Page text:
The PPP Reference Guide: Strengthening infrastructure governance through public-private partnerships

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In New York on September 25, 2015, an extraordinary event took place: 200 developed and developing countries agreed on the Sustainable Development Goals (SDGs). The development of sustainable infrastructure is at the core of the SDGs. Unfortunately, to procure such infrastructure, a constant issue is inadequate financing.

Recently, there has been an increased emphasis on crowding in private sector financing to alleviate these deficiencies. To do so, infrastructure governance and decision-making processes need to improve. If we fix the governance gap and help governments make choices that are transparent, clear and standardized, projects will be better chosen and designed; funding mechanisms (either user fees or government payments) will be more credible; private investors will feel more secure; and investment will follow. To begin to address these points, it is important to understand what the key challenges for infrastructure governance are.

An analysis published by the Organisation for Economic Co-operation and Development (OECD) entitled Getting Infrastructure Right: The Ten Key Governance Challenges and Policy Options identifies and explores the key elements of a sound governance framework for sustainable infrastructure as follows:

  1. Develop a strategic vision that addresses infrastructure service requirements.
  2. Manage threats to integrity by integrating anti-corruption mechanisms throughout the project cycle.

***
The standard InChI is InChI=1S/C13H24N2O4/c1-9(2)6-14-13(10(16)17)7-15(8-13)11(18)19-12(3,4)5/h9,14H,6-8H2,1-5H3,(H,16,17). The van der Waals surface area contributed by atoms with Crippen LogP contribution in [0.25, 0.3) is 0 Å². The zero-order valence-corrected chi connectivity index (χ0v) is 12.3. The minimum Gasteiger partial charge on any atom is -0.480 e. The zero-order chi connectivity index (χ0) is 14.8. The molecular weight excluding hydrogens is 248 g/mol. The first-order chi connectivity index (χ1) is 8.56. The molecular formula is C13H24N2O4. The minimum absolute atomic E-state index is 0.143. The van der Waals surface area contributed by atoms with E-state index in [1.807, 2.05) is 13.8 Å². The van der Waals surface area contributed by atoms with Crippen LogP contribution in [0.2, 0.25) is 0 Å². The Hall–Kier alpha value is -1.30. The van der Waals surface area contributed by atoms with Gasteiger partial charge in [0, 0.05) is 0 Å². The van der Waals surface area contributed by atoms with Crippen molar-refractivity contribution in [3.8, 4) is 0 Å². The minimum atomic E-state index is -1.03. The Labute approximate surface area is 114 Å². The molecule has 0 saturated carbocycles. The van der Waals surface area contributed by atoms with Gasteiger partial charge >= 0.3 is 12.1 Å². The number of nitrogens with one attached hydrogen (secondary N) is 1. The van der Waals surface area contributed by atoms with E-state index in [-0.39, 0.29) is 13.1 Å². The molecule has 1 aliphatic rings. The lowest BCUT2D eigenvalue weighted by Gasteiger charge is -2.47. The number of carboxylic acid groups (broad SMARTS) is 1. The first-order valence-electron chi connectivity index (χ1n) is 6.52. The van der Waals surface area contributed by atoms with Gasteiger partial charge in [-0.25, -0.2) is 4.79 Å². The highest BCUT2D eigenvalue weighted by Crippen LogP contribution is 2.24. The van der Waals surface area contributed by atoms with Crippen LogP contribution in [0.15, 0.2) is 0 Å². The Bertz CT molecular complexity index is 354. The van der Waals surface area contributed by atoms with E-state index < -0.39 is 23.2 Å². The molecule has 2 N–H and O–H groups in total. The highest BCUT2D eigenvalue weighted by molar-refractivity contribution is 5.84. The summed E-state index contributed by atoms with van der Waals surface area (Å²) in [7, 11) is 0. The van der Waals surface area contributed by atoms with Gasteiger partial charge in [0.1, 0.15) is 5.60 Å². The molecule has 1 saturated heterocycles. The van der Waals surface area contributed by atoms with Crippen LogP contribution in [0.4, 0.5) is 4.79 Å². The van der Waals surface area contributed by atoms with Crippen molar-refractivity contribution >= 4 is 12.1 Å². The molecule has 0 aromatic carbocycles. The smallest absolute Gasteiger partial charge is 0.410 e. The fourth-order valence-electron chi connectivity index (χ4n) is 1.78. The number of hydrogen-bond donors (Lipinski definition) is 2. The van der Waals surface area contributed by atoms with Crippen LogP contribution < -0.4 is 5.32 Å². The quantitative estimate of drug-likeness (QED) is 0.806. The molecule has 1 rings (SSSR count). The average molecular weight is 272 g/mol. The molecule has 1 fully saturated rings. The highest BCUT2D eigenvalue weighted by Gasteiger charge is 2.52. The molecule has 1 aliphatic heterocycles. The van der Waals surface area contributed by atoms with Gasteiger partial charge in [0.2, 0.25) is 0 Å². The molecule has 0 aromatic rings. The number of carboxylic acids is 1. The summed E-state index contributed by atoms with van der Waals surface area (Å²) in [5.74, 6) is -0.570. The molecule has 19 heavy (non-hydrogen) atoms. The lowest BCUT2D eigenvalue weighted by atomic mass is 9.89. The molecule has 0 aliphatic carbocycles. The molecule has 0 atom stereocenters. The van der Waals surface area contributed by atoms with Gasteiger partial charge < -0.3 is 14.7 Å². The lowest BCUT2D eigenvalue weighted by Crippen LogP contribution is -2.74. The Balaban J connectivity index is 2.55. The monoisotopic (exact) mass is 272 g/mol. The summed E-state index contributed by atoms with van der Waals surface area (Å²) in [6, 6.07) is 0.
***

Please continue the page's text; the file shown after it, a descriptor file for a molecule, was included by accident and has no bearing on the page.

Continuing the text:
3. Choose how to deliver the infrastructure.
  4. Ensure a sound regulatory design.
  5. Integrate a consultation process that considers public opinion and relevant stakeholders.
  6. Co-ordinate infrastructure policy across all levels of government.
  7. Ensure the project affordability and value for money.
  8. Organize and execute infrastructure policy based on data.
  9. Ensure asset performance throughout its lifespan.
  10. Guarantee the resilience of public infrastructure.
All these components are necessary to provide comfort to private investors, reduce risk and lower the cost of capital.

The recently released PPP Reference Guide (Version 3) addresses the issues related to infrastructure governance in PPP projects in greater depth.  Section 1.2, Infrastructure Challenges and How PPPs Can Help, presents the main obstacles and solutions associated with infrastructure investment. For example, infrastructure projects frequently involve large sums of money and are susceptible to corruption and bribery. Moreover, the quality of public infrastructure delivery tends to be disappointing as construction is lengthy and costly and assets are often poorly maintained.

The introduction to Module 2 explains how infrastructure projects can only function under a sound governance framework. This consists of procedures and institutions that identify how PPP projects will be identified, assessed, selected, prioritized, budgeted for, procured, monitored, accounted for and who will be responsible for these tasks. The establishment of a specific PPP framework can communicate a government’s commitment to PPPs and fosters efficiency in the governance of a PPP program by promoting accountability, transparency and integrity. The components of a comprehensive PPP framework generally include the following: policy, legal framework, process and institutional responsibilities, public financial management approach and other arrangements such as auditing.

To learn more, please read the PPP Reference Guide (Version 3).

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Olivier Fremond

Advisor, Public-Private Partnerships Group, The World Bank

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